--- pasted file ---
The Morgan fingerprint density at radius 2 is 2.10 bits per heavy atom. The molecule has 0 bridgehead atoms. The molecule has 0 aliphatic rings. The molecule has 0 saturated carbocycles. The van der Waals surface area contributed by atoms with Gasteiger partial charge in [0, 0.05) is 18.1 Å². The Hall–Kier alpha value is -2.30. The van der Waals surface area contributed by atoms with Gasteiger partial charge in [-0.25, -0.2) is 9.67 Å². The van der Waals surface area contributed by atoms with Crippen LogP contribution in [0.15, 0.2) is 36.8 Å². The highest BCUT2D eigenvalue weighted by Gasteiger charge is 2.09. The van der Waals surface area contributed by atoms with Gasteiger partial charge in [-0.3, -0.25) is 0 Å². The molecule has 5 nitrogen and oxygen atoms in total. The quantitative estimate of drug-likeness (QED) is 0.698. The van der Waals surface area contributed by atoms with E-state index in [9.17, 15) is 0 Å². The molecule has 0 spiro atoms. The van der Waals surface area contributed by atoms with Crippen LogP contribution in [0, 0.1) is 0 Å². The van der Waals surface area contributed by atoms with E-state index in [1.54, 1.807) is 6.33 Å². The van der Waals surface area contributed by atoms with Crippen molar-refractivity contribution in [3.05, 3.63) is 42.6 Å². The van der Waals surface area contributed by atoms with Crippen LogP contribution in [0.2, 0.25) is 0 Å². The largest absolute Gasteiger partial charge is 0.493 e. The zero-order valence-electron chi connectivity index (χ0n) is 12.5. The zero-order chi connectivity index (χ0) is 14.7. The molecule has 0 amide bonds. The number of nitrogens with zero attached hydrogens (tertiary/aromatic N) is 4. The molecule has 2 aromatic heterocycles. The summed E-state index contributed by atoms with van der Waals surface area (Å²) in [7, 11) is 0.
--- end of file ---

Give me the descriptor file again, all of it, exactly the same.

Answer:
The Morgan fingerprint density at radius 2 is 2.10 bits per heavy atom. The molecule has 0 bridgehead atoms. The molecule has 0 aliphatic rings. The molecule has 0 saturated carbocycles. The van der Waals surface area contributed by atoms with Gasteiger partial charge in [0, 0.05) is 18.1 Å². The Hall–Kier alpha value is -2.30. The van der Waals surface area contributed by atoms with Gasteiger partial charge in [-0.25, -0.2) is 9.67 Å². The van der Waals surface area contributed by atoms with Crippen LogP contribution in [0.15, 0.2) is 36.8 Å². The highest BCUT2D eigenvalue weighted by Gasteiger charge is 2.09. The van der Waals surface area contributed by atoms with Gasteiger partial charge in [-0.3, -0.25) is 0 Å². The molecule has 5 nitrogen and oxygen atoms in total. The quantitative estimate of drug-likeness (QED) is 0.698. The van der Waals surface area contributed by atoms with E-state index in [9.17, 15) is 0 Å². The molecule has 0 spiro atoms. The van der Waals surface area contributed by atoms with Crippen LogP contribution in [0, 0.1) is 0 Å². The van der Waals surface area contributed by atoms with E-state index in [1.54, 1.807) is 6.33 Å². The van der Waals surface area contributed by atoms with Crippen molar-refractivity contribution in [3.05, 3.63) is 42.6 Å². The van der Waals surface area contributed by atoms with Crippen LogP contribution in [0.2, 0.25) is 0 Å². The largest absolute Gasteiger partial charge is 0.493 e. The zero-order valence-electron chi connectivity index (χ0n) is 12.5. The zero-order chi connectivity index (χ0) is 14.7. The molecule has 0 amide bonds. The number of nitrogens with zero attached hydrogens (tertiary/aromatic N) is 4. The molecule has 2 aromatic heterocycles. The summed E-state index contributed by atoms with van der Waals surface area (Å²) in [7, 11) is 0.